Face oil … (evening)

This step is definitely not essential, but I’ve found it helpful during times when my skin has been particularly dry. There are a lot of nice facial oils you can put on at night and wake up with a dewy glow. For example, argan oil contains lots of fatty acids, which make it ideal for sensitive skin; or if anti-aging is a priority for you, rosehip oil contains linelaic acid which can protect against signs of aging. Plum oil is another nice option because it contains antioxidants; this makes it ideal for people who are exposed to a lot of pollution or UV rays. However, there are plenty of great options out there and it’s worth finding an oil that works specifically for your skin goals.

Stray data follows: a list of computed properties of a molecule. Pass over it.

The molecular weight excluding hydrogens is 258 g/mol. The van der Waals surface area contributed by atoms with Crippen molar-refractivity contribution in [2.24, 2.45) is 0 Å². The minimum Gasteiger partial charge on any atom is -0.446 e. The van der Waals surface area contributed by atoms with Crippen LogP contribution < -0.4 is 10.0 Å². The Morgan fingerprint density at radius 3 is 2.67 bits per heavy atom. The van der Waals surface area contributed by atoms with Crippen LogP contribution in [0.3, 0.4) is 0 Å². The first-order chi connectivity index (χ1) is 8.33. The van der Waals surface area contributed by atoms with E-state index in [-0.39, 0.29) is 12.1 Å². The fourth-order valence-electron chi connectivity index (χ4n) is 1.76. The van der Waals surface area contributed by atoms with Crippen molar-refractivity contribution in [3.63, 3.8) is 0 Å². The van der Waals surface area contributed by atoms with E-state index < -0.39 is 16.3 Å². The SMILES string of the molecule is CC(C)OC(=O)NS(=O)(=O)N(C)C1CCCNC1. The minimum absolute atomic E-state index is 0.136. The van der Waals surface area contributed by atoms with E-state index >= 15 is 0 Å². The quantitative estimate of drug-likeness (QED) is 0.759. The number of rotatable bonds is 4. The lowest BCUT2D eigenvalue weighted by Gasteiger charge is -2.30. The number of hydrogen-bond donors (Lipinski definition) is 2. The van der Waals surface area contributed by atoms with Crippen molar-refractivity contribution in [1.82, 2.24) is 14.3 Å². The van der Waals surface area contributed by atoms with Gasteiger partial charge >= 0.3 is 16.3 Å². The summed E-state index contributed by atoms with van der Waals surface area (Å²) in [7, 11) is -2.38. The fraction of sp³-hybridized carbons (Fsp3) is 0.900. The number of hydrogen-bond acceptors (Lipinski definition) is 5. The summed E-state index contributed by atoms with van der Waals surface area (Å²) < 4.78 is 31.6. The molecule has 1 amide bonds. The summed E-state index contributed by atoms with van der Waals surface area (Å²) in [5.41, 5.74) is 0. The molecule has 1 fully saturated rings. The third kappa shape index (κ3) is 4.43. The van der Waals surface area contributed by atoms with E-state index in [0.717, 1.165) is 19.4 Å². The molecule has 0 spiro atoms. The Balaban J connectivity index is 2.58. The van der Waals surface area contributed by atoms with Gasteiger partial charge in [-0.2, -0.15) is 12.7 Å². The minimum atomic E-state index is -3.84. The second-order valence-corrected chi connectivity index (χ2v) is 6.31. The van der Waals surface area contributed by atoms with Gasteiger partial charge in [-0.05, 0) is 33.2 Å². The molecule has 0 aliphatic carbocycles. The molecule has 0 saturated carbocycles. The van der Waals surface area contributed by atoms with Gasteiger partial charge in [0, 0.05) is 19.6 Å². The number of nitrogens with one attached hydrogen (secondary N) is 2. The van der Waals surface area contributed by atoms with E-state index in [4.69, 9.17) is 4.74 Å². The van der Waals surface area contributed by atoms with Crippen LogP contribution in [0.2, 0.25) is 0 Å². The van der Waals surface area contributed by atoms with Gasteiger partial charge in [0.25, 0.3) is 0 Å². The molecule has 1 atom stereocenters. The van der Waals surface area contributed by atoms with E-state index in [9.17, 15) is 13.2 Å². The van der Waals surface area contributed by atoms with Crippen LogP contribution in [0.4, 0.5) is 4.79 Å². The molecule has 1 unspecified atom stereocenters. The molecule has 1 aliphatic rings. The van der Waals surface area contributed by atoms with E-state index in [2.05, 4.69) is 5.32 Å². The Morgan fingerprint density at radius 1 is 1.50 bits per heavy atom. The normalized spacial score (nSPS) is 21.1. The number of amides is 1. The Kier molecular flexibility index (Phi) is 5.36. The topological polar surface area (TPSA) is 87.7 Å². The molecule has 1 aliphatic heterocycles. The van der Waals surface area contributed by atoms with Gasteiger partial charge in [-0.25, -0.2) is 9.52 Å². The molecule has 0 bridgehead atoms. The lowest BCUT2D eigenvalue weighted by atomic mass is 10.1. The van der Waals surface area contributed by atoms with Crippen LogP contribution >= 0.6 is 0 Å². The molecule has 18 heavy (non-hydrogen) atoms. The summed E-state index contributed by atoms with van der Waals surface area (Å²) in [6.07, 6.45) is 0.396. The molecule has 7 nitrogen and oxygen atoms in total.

Getting a routine that’s right for you

I have landed on these skincare steps over the course of the last few years. I’ve found that this is how I can include as many beneficial ingredients as possible in my routine, without needing any harsh ones. In terms of the products themselves, the most important things are to focus less on how products are marketed and instead to look at the ingredients they contain. This way, you can make sure all the products you use are aimed at hydrating or moisturising dry skin. Beyond that, it’s up to you to have fun and treat yourself to a few new skincare products!